Payments is about authentication, not the payment processes themselves. You have money (debit or credit) and you want to spend is whenever, wherever, and however you want, and you want to do so safely.

The only way payments will move forward is by focusing on the undeniable trends, which are mobile and identity management. Credit cards have never, and WILL never do either of these things well.

Ben Hyde February 6, 2014 8:52 AM

Outlining the problem isn’t hard. Designing an alternate system is tedious etc; but that’s just work. The two really hard problems are switching over the installed base of devices (notice how bumping still hasn’t caused all the locks to get swapped out) and who owns the system design and get’s paid for maintaining it.

Anybody recall the system BBN, the DOD, and the US Treasure designed and deployed in a pilot decades ago that allowed digital check writing? I think it ran on Palm pilots. I’d love a link.

Daniel February 6, 2014 1:01 PM

So here the $100 million dollar question. Why is Target spending $100 million to turn all its cards into Pin and Chip in the wake of the hacking scandal when in fact this is nothing more than closing the front barn door and then throwing the back barn door open?

TargetContact February 6, 2014 2:28 PM

Isn’t it felony destruction of evidence to tell customers to cut up their chip cards when there has been a fraud? In such a circumstance they have to know that the data on the card is liable to become evidence in a court case. Perhaps a short letter from a prosecutor to the CEOs of a few banks, threatening the CEOs with jail time, would end that problem. This might even work in some countries with poor regulation, if extradition was a possibility.

65535 February 6, 2014 8:06 PM

@ Steven Murdoch

“The value of the cryptogram is limited. Most notably, UK banks have consistently refused to disclose the method they use to generate cryptograms or disclose the card keys even when the card is cancelled.Therefore it is not possible to verify whether the cryptogram associated with a disputed transaction is valid…”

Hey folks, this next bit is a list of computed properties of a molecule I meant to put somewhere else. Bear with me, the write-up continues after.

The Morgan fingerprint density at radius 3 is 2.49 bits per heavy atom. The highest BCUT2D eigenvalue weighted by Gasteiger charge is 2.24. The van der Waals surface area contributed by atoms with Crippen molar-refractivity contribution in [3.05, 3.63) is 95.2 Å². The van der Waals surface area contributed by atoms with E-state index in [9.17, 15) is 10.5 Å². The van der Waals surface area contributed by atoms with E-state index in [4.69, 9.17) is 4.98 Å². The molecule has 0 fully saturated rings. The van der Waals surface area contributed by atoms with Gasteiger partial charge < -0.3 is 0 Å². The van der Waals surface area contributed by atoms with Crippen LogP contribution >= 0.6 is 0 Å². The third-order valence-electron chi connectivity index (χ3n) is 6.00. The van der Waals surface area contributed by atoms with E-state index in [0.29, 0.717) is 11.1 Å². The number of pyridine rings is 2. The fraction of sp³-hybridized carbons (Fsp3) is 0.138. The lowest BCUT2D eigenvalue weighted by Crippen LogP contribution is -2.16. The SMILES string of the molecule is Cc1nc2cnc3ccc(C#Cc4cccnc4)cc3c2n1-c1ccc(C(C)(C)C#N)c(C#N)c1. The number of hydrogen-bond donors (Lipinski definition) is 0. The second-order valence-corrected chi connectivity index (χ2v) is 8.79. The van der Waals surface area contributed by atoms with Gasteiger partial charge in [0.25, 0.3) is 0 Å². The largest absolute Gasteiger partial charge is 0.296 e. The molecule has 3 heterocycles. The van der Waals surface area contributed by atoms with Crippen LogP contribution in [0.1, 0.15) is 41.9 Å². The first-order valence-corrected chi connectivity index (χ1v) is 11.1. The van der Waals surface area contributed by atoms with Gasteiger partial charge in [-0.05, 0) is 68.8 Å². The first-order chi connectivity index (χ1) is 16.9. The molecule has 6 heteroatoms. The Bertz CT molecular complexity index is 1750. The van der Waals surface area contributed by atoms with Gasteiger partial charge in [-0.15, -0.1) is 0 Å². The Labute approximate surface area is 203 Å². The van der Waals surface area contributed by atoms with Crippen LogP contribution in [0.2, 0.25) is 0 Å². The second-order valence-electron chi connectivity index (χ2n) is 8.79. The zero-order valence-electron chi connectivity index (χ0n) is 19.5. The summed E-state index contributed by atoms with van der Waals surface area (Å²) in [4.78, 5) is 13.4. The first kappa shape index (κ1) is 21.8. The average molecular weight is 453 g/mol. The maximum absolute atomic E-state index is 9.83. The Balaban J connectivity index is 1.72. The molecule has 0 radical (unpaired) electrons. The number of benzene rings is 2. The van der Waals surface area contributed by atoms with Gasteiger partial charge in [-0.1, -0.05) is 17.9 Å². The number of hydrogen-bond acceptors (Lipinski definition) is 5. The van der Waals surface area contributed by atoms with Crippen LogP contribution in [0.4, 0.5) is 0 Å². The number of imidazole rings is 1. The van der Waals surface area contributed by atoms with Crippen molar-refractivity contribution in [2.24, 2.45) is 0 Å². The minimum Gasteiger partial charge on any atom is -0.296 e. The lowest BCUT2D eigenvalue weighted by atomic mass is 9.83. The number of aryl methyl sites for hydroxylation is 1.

If you are correct the “chip and PIN” has serious flaws.

@ M@

“This is already solved with MFA cards and one-time-use account numbers.”

Yes, maybe some of the fraud – not all.

The Cambridge researchers use a five part apparatus to conduct the MITM attack. On page six of the ‘Chip and Pin is Broken’ pdf it shows a somewhat complex arraignment of a stolen credit card, a card reader, a laptop, a FPGA board, and a Fake card connected by small wires which is then inserted into a POS terminal. That is a bit unwieldy in some POS terminal sales situations – but not all.

The authors indicated a better method, “…we can envision a carrier card that hosts a cutout of the original card, which interfaces with a microcontroller that communicates with the terminal.” Page 5 of the pdf.

There probably are better ways of running the attack. I think that others will have figured it out (possibly with the help of an inside man). So, the ‘chip and pin’ cards are not a panacea for stopping bank card fraud.


I noticed that Visa is ramping-up their customer spending “profiling” system with new IBM computers to stop bank card fraud. Whether this approach is better than the “chip and pin” approach is yet to be demonstrated.

‘Visa said the “Z Transaction Processing Facility” 64-bit operating system allows more complex transactions to be processed more quickly in milliseconds… computers behind Visa’s fraud detection network, VisaNet, are capable of processing some 130 million transactions per day and running more than 20,000 a second.… This network runs Visa’s so-called “Advanced Authorisation”, which attributes fraud risk scores based on global spending patterns… The company also developed a cross-border model that can detect more than three times the level of fraud which occurs outside of a cardholder’s country…’


The question is once the fraud is detected what will they do about it? Who pays the costs?

Clive Robinson February 6, 2014 9:24 PM

@ 65535 (0177777 / 0xffff 😉

    So, the ‘chip and pin’ cards are not a panacea for stopping bank card frad

They never were.

EVM designed them as a way to move liability away from them and the banks towards the merchants and card holders.

The design is like a cross between a “Swiss Cheese full of holes” and a “Bad smell French cheese, crusty on the outside but leathaly desieased inside” the UK Banking industry is well aware of this and quite deliberatly witholds information from courts to try to prevent the dire state of EVM’s system becoming known, but importantly to hide what is in effect fraud by the banks.

Having said this I’m fairly sure some “crusty fart” from EVM or one of the banking industry fronts will come by with a bunch of “moral outrage” puffery and spin, as they have done in the past. Some of which Ross J. Anderson has commented on before.

BJ February 7, 2014 12:16 AM

“The question is once the fraud is detected what will they do about it? Who pays the costs?”